Association of Polar Early Career Scientists


March was a pretty busy month for APECS, and I want to thank all of you for working so hard to make our organization great. As the Arctic field season begins, I know a lot of you are getting ready to head out to collect some great data. Angelika Renner, a member of the Executive Committee is heading out for two marine cruises this month looking at sea ice in the Arctic Ocean… so I thought it would be a good time to tell you about the center where she is based here in Tromsø -

The Norwegian Polar Institute's Centre for Ice, Climate and Ecosystems (ICE) was opened in 2009. ICE will position itself as a national competence centre for ice and climate research and environmental monitoring of the polar regions.

The research focus of ICE is sea ice and snow, effects of climate change on ecosystems and alpine glaciers.

ICE will further develop the Norwegian Polar Institute's position as a stakeholder in climate related research, such as ice, sea ice, alpine glaciers and effects of climate change on ecosystems, including ice-associated species.

The exchange of energy and matter between sea, ice and atmosphere is a main focus, as is the thickness and spread of sea ice in Antarctica. The ocean circulation in the Arctic and its link to energy flows and ice spread is also a primary subject for ICE.

The goal is to contribute with knowledge to improve the precision of climate models in the future. Through field studies and process modelling, which will later be used in collaboration with the Norwegian Climate Centre to improve process descriptions in climate models, ICE provides a better understanding of the processes.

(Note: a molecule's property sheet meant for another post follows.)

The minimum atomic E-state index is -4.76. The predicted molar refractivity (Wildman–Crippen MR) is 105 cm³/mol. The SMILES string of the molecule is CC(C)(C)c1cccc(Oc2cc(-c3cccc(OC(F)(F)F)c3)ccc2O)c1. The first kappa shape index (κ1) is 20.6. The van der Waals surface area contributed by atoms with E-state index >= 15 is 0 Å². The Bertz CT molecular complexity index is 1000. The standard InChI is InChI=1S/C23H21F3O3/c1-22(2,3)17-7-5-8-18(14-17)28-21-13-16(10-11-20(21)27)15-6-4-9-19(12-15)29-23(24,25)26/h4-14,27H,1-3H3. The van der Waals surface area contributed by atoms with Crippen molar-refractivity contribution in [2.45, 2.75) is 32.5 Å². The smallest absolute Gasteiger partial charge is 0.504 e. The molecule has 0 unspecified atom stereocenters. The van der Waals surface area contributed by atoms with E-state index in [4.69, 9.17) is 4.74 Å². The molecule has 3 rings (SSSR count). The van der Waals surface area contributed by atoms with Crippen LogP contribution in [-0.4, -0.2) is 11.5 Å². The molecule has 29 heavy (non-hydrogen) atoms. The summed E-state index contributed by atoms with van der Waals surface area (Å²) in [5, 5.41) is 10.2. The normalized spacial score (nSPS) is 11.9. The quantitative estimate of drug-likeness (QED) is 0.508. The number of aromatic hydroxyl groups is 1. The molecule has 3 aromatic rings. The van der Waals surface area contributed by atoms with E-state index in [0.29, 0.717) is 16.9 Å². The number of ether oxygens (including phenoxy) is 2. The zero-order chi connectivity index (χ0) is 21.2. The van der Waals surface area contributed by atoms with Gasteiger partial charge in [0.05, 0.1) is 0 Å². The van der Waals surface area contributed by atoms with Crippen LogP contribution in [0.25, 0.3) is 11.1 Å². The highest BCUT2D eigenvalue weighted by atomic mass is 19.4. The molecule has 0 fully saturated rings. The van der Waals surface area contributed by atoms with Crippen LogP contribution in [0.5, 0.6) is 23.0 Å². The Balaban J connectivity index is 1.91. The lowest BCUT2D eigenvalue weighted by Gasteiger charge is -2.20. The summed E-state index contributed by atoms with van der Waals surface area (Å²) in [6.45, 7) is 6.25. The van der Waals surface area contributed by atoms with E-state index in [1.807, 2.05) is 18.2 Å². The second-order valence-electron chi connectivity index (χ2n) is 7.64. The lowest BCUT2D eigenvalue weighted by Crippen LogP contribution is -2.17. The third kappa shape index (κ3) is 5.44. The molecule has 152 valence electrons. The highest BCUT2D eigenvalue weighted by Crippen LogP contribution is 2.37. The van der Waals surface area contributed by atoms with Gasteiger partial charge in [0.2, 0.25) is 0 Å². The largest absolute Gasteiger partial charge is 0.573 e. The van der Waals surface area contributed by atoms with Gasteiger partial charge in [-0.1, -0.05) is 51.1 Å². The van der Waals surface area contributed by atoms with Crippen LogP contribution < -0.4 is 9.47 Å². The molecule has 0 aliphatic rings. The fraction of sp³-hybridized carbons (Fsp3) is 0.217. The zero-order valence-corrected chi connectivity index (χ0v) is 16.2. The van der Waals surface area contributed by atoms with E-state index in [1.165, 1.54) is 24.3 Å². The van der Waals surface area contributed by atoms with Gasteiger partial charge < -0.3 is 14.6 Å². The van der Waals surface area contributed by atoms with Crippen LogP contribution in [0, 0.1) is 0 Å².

Effects on ecosystems are investigated by integrating studies of ecosystems with studies of the physical environment in icy waters. Species that are particularly dependent on sea ice – like the Polar Bear, some seal species and the Ivory Gull – are given special attention. The goal is to develop an understanding of ecosystem processes that can be linked to physical climate models, in order to provide better predictions on possible consequences of climate change in the biological systems.

In Antarctica, ICE is concentrating on ice shelves – how they are affected by climate change (especially ocean temperature and circulation), and how they affect glacial Antarctic ice. A long-term project on the Fimbul Ice Shelf and Jutulstraumen (glacier / ice stream) in Antarctica has been initiated through ICE.

Contact APECS

APECS International Directorate
UiT The Arctic University of Norway
Huginbakken 14
9019 Tromsø
Email: info(at)

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